Our photoconductors offer advantages to best meet your spectral band, frequency response, noise, budget, and cryogenic or cryogen-free cooling requirements. We have decades of experience customizing configurations to meet your specific application requirements including longer hold times, increased work height, dual detectors, filter positions, coupling options, and more.

Photoconductor Table

Cryogen-Free Bolometers

Spectral Response (µm)

Operating Temp
(K)
Electrical Sensitivity (S[V/W] Noise Equivalent Power
[W/Hz(1/2)]
Noise
Vn[nV/Hz(1/2)]
Frequency Response
(Optimum Chopping Frequency)
Liquid Cryogen Cooling

Cryogen-free Cooling

Si:B Photoconductor 5 – 30 4.2 SNR > 2.5 X 105 < 5.0 X 10-12 < 20µV/Hz(1/2) at 1kHz DC to 5kHz    
Ge:Ga Photoconductor 40-120 4.2 SNR > 2.5 X 105 < 5.0 X 10-11 < 10µV/Hz(1/2) at 1kHz DC to 5kHz    
Photoconductor

Si:B Photoconductor

4.2 K photoconductor with spectral response of 5µm – 30µm

 

Our extrinsic silicon photoconductor achieves background limited noise performance over an extremely wide range of background levels. Detectors are mounted on standard heat sinking substrates manufactured from gold plated copper or on custom mounting.

Photoconductor

Ge:Ga Photoconductor

4.2 K photoconductor with spectral response of 30µm – 52µm

 

Our extrinsic germanium photoconductor achieves background limited noise performance over an extremely wide range of background levels. Detectors are mounted on standard heat sinking substrates manufactured from gold plated copper or on custom mounting. To increase QE, it is sometimes desirable to mount the detector within a properly designed integrating cavity.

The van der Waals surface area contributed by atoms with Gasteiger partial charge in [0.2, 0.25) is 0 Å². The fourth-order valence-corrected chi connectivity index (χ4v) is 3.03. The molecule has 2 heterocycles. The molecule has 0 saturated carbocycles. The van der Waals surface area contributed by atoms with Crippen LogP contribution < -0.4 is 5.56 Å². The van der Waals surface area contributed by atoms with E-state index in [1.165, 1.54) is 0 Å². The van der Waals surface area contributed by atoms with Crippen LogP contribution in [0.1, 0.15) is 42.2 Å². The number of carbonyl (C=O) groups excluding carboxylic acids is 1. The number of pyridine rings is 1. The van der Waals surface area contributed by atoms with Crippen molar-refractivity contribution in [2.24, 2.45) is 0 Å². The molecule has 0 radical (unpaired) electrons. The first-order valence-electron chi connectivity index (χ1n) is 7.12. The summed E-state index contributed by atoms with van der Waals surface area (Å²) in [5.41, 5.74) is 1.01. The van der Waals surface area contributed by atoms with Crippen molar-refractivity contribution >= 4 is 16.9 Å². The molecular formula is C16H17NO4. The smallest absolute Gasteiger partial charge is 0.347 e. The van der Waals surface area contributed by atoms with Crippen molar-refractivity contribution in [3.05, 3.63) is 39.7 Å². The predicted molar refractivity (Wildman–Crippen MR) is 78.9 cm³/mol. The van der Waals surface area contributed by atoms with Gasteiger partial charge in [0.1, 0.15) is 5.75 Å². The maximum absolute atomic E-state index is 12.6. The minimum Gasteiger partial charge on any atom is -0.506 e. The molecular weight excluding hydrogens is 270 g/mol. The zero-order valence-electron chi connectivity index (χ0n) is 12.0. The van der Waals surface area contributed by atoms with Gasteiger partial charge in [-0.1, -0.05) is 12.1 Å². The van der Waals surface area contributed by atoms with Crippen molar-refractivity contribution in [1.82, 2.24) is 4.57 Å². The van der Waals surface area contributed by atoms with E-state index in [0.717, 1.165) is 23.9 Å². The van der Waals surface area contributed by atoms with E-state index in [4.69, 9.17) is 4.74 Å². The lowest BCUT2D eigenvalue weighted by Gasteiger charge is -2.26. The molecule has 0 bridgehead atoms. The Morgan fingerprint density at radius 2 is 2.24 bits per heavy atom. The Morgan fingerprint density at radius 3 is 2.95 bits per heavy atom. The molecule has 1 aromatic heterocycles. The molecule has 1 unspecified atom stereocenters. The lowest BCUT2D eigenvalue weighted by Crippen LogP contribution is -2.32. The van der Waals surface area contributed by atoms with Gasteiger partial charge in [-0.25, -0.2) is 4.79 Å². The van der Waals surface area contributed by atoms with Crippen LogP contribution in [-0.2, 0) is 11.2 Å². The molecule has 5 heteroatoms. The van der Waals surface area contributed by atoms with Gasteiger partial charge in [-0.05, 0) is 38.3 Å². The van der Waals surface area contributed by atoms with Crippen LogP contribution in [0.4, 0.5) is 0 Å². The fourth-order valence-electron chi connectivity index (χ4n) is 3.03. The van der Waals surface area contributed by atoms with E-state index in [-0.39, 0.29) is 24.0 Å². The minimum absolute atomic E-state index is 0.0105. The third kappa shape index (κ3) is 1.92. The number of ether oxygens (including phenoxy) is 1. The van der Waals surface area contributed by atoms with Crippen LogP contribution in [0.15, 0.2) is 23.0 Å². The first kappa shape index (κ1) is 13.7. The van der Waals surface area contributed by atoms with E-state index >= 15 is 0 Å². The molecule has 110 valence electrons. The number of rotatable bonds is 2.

What is a photoconductor?

Photoconductors function by absorbing a photon that has energy greater than that of the bandgap energy of the semiconductor material. The energy of the photon breaks a bond and lifts an electron into the conduction band creating an electron/hole pair that can migrate through the material and conduct a measurable electric current.  IR Labs offers photoconductors made of either Boron doped Silicon or Gallium doped Germanium.  These detectors cover the spectral range between 5-30um and 40-120um, respectively.

Cooled using liquid cryogens or mechanical refrigeration.

Photoconductors are cooled to cryogenic temperatures using pour-filled liquid cryogen dewars or cryogen-free mechanical refrigeration. Liquid cryogen coolers are compact with no moving parts, easy to use, have a lower initial cost, and recommended for simple, reliable operation. Refrigerated systems are larger, more complex, and have a higher initial cost but eliminate the expense of refilling cryogens. Cryo-free cooling is recommended for cost-effective, continuous unattended cold operation:

Contact Us to Spec Cooling